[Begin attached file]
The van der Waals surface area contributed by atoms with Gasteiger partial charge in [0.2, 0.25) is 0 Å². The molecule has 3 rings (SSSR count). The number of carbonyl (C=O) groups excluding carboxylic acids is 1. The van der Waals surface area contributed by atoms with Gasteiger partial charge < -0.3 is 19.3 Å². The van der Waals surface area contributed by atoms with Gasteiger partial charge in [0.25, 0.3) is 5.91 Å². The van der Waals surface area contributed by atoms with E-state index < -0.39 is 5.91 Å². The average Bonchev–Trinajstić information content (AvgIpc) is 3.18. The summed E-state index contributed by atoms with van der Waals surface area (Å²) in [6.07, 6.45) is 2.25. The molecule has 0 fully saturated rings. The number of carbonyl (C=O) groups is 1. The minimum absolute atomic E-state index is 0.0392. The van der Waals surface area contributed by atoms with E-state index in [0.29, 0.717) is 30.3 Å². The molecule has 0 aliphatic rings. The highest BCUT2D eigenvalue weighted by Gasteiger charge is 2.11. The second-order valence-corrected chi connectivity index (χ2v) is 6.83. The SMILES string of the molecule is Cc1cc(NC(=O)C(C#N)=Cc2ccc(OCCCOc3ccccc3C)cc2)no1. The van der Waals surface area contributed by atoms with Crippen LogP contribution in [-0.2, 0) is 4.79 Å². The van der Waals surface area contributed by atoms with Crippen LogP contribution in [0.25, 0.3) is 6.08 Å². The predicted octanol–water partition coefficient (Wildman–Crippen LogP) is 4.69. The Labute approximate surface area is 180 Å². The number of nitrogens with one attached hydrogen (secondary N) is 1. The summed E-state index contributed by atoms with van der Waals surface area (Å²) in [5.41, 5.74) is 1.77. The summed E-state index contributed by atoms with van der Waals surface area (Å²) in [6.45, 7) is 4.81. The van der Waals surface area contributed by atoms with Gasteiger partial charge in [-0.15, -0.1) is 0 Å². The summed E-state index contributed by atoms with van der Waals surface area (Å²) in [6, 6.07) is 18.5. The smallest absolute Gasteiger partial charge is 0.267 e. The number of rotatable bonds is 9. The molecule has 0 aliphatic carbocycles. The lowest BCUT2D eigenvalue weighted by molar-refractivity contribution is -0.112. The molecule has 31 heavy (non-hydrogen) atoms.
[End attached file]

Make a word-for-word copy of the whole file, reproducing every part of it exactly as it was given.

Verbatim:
The van der Waals surface area contributed by atoms with Gasteiger partial charge in [0.2, 0.25) is 0 Å². The molecule has 3 rings (SSSR count). The number of carbonyl (C=O) groups excluding carboxylic acids is 1. The van der Waals surface area contributed by atoms with Gasteiger partial charge < -0.3 is 19.3 Å². The van der Waals surface area contributed by atoms with Gasteiger partial charge in [0.25, 0.3) is 5.91 Å². The van der Waals surface area contributed by atoms with E-state index < -0.39 is 5.91 Å². The average Bonchev–Trinajstić information content (AvgIpc) is 3.18. The summed E-state index contributed by atoms with van der Waals surface area (Å²) in [6.07, 6.45) is 2.25. The molecule has 0 fully saturated rings. The number of carbonyl (C=O) groups is 1. The minimum absolute atomic E-state index is 0.0392. The van der Waals surface area contributed by atoms with E-state index in [0.29, 0.717) is 30.3 Å². The molecule has 0 aliphatic rings. The highest BCUT2D eigenvalue weighted by Gasteiger charge is 2.11. The second-order valence-corrected chi connectivity index (χ2v) is 6.83. The SMILES string of the molecule is Cc1cc(NC(=O)C(C#N)=Cc2ccc(OCCCOc3ccccc3C)cc2)no1. The van der Waals surface area contributed by atoms with Crippen LogP contribution in [-0.2, 0) is 4.79 Å². The van der Waals surface area contributed by atoms with Crippen LogP contribution in [0.25, 0.3) is 6.08 Å². The predicted octanol–water partition coefficient (Wildman–Crippen LogP) is 4.69. The Labute approximate surface area is 180 Å². The number of nitrogens with one attached hydrogen (secondary N) is 1. The summed E-state index contributed by atoms with van der Waals surface area (Å²) in [5.41, 5.74) is 1.77. The summed E-state index contributed by atoms with van der Waals surface area (Å²) in [6.45, 7) is 4.81. The van der Waals surface area contributed by atoms with Gasteiger partial charge in [-0.15, -0.1) is 0 Å². The summed E-state index contributed by atoms with van der Waals surface area (Å²) in [6, 6.07) is 18.5. The smallest absolute Gasteiger partial charge is 0.267 e. The number of rotatable bonds is 9. The molecule has 0 aliphatic carbocycles. The lowest BCUT2D eigenvalue weighted by molar-refractivity contribution is -0.112. The molecule has 31 heavy (non-hydrogen) atoms.